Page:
Wednesday, September 3, 2008


While reading Jon Agar’s Constant Touch this summer, I was struck by the following passage on page 13:

Tantalum, in the form of columbite-tantalite (‘Coltan’ for short), can also be found in the anarchic north-east regions of the Democratic Republic of Congo, where more than 10,000 civilians have died and 200,000 have been displaced since June 1999 in a civil war, fought partly over strategic mineral rights, between supporters of the deceased despot Laurent. Kabila and Ugandan and Rwandan rebels. As the price of tantalum increased, the civil war intensified, funded by the profits of coltan export. However, the mobile phone manufacturers are distanced from the conflict. Firms such as Nokia, and Motorola buy capacitors from separate manufacturers, which in turn, buy raw material from intermediaries. On each exchange, the source of tantalum becomes more deniable.*

It seemed to me that this must be a lesser known fact amongst the majority of mobile phone users (even though there was a “No blood on my cell phone” campaign in Europe for a time) and thought this might be an area ripe for creative exploration (not by me, but by someone.) As I was researching the art history of the cell phone, I came across this recent piece that was shown at Manifesta 7:

Tantalum Memorial – Residue , 2008, Graham Harwood, Richard Wright, and Matsuko Yokokoji

Tantalum Memorial - Residue, by England-based Graham Harwood, Richard Wright, and Matsuko Yokokoji, is a telephony-based memorial to the people who have died as a result of the tantalum wars in the Congo. The installation is constructed out of an old electro-mechanical 1938 Strowger telephone exchange, discovered amongst the remains of the Alumix factory. The switches are reanimated by tracking the phone calls from Telephone Trottoire - a social telephony network designed by the artists in collaboration with the Congolese radio program Nostalgie Ya Mboka in London. The TT network calls Congolese listeners, plays them a phone message and invites them to record a comment and pass it on to a friend by entering their phone number. This builds on the traditional Congolese practice of “radio trottoire” or “pavement radio”, the passing around of news and gossip on street corners in order to avoid state censorship.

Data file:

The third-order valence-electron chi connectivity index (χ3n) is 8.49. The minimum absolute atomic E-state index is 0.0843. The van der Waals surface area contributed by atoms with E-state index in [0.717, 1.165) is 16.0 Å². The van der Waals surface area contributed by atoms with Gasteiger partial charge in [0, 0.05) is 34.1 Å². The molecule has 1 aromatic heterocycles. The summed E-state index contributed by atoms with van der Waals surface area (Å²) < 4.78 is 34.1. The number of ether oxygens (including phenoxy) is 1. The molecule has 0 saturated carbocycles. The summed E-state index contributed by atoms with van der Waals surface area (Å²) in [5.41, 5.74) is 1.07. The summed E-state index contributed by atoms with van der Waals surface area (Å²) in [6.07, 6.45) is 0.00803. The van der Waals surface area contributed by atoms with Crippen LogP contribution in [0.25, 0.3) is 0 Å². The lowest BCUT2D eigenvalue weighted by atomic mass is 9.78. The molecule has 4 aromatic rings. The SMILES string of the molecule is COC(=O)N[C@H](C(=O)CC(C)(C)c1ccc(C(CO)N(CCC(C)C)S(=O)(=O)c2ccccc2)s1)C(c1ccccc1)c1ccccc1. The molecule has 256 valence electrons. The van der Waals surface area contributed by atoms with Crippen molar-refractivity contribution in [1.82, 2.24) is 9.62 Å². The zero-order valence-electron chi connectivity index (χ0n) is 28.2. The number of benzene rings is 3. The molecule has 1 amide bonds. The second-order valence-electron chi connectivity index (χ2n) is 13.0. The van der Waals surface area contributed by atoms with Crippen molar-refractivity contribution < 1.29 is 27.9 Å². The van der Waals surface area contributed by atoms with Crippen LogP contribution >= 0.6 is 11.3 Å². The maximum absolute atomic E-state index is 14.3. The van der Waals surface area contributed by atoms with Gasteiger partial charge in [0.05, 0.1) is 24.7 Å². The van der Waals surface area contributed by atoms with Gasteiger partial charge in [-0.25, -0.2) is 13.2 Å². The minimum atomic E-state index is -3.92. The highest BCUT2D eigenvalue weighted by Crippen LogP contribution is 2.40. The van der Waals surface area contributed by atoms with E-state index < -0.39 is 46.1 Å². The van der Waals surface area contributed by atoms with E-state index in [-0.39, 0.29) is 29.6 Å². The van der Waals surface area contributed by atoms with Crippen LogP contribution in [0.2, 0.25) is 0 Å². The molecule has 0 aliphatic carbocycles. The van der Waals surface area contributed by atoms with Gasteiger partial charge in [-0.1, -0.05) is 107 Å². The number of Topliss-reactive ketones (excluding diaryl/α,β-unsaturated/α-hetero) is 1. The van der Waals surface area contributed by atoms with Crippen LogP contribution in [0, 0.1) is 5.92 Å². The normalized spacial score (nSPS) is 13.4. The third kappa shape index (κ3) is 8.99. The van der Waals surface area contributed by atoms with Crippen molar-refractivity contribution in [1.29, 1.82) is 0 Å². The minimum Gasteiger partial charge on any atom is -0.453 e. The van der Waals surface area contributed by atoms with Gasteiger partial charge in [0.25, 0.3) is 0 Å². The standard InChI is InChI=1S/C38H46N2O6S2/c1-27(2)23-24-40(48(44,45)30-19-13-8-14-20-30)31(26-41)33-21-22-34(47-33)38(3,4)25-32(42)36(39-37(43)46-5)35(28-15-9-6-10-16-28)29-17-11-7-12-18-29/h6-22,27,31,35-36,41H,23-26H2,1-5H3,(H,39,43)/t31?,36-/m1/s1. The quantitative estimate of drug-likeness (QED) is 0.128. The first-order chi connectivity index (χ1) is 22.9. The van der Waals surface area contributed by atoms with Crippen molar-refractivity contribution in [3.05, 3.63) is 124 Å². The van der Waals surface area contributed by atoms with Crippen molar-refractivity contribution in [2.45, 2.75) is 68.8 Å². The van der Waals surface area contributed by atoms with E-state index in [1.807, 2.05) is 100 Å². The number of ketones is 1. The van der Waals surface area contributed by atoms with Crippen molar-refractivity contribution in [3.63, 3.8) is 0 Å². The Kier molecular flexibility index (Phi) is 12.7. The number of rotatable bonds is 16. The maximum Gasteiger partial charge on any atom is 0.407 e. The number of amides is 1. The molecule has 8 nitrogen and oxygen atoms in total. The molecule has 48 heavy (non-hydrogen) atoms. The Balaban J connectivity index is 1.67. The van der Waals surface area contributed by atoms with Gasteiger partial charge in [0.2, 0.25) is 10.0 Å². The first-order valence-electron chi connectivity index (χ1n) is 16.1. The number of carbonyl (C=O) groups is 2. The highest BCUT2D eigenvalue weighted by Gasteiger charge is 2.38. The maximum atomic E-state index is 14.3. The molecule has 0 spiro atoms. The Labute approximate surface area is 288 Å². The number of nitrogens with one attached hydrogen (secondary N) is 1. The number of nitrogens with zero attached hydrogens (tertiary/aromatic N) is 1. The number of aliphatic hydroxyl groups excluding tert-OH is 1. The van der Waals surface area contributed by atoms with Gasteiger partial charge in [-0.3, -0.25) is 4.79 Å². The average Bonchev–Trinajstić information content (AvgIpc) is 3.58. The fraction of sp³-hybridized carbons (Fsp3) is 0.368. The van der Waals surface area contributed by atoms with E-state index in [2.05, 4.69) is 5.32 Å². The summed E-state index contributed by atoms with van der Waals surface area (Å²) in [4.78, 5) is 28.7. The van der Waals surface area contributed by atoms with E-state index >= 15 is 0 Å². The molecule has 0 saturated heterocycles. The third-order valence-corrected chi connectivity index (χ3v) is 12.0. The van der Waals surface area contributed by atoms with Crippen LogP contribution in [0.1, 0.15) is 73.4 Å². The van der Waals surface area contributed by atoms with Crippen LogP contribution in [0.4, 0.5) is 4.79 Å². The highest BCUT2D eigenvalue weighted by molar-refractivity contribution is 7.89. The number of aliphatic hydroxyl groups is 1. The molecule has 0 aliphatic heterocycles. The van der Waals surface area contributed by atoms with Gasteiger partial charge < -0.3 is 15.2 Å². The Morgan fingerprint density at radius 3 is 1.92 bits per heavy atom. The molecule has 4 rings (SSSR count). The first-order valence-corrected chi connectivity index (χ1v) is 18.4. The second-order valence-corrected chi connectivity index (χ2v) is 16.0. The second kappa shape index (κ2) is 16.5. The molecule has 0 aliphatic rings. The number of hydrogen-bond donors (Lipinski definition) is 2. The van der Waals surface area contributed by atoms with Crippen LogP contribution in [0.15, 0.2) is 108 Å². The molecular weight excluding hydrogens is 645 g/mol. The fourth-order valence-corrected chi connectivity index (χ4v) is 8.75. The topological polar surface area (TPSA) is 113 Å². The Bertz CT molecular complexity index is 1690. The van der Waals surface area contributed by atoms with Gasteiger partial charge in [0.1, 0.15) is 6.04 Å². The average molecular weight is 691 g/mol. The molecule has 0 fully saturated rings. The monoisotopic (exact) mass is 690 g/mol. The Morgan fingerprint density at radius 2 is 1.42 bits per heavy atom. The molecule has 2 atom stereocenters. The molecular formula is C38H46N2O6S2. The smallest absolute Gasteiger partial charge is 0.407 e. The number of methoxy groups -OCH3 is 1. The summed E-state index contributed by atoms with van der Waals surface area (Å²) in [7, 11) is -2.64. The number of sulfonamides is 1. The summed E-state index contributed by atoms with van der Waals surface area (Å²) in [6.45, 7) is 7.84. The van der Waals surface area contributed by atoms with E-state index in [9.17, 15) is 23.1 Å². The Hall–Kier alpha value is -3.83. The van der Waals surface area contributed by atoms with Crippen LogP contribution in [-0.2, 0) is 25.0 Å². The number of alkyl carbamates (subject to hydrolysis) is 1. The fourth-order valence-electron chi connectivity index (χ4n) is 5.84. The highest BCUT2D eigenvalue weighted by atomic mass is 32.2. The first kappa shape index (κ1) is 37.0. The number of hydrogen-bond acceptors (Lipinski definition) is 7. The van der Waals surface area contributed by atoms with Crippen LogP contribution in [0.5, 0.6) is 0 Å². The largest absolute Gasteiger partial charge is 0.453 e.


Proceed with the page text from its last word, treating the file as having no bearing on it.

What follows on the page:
It appears to be a clever incorporation of old technology and new technology. The guts of the old telephone switchers are a strong visual counterpoint to the microchip, electrical and cellular signal. How can vapor be made flesh? It’s hard to tell (from what information I can find on the project) what level of success the work is having in terms of the social networking and political aspects of the piece, but if blog coverage is any measure, it has struck a chord with viewers in the art & technology world. This will be an interesting body of work to follow.

More on the Tantalum Wars

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